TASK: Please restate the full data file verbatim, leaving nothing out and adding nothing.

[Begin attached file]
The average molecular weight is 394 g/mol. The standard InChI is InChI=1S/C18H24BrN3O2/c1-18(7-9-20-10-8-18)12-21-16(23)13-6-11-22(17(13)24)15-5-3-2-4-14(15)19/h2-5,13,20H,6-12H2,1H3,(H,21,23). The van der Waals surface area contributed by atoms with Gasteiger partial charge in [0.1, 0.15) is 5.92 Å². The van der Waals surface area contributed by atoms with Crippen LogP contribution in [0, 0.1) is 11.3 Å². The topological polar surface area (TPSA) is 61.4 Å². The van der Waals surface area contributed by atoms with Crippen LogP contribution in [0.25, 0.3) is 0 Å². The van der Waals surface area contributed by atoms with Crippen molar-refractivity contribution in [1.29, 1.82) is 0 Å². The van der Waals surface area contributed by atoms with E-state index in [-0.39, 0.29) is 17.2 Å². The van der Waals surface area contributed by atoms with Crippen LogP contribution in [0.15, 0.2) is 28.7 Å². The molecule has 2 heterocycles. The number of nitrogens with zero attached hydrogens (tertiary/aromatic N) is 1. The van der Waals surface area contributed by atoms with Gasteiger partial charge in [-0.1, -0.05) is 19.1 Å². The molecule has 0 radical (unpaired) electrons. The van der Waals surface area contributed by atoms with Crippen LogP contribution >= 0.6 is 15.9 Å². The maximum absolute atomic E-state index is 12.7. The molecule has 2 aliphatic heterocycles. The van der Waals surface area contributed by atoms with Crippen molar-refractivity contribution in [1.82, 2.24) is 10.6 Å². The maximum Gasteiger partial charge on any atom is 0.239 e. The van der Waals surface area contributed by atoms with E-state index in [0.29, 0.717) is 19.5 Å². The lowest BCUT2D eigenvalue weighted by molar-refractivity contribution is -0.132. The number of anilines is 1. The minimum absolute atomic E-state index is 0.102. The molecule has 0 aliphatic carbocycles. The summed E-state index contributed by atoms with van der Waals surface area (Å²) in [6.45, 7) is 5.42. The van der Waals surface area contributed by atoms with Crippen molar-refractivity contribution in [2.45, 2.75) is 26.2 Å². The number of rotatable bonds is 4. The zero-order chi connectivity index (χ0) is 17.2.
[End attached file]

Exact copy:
The average molecular weight is 394 g/mol. The standard InChI is InChI=1S/C18H24BrN3O2/c1-18(7-9-20-10-8-18)12-21-16(23)13-6-11-22(17(13)24)15-5-3-2-4-14(15)19/h2-5,13,20H,6-12H2,1H3,(H,21,23). The van der Waals surface area contributed by atoms with Gasteiger partial charge in [0.1, 0.15) is 5.92 Å². The van der Waals surface area contributed by atoms with Crippen LogP contribution in [0, 0.1) is 11.3 Å². The topological polar surface area (TPSA) is 61.4 Å². The van der Waals surface area contributed by atoms with Crippen LogP contribution in [0.25, 0.3) is 0 Å². The van der Waals surface area contributed by atoms with Crippen molar-refractivity contribution in [1.29, 1.82) is 0 Å². The van der Waals surface area contributed by atoms with E-state index in [-0.39, 0.29) is 17.2 Å². The van der Waals surface area contributed by atoms with Crippen LogP contribution in [0.15, 0.2) is 28.7 Å². The molecule has 2 heterocycles. The number of nitrogens with zero attached hydrogens (tertiary/aromatic N) is 1. The van der Waals surface area contributed by atoms with Gasteiger partial charge in [-0.1, -0.05) is 19.1 Å². The molecule has 0 radical (unpaired) electrons. The van der Waals surface area contributed by atoms with Crippen LogP contribution >= 0.6 is 15.9 Å². The maximum absolute atomic E-state index is 12.7. The molecule has 2 aliphatic heterocycles. The van der Waals surface area contributed by atoms with Crippen molar-refractivity contribution in [1.82, 2.24) is 10.6 Å². The maximum Gasteiger partial charge on any atom is 0.239 e. The van der Waals surface area contributed by atoms with E-state index in [0.29, 0.717) is 19.5 Å². The lowest BCUT2D eigenvalue weighted by molar-refractivity contribution is -0.132. The number of anilines is 1. The minimum absolute atomic E-state index is 0.102. The molecule has 0 aliphatic carbocycles. The summed E-state index contributed by atoms with van der Waals surface area (Å²) in [6.45, 7) is 5.42. The van der Waals surface area contributed by atoms with Crippen molar-refractivity contribution in [2.45, 2.75) is 26.2 Å². The number of rotatable bonds is 4. The zero-order chi connectivity index (χ0) is 17.2.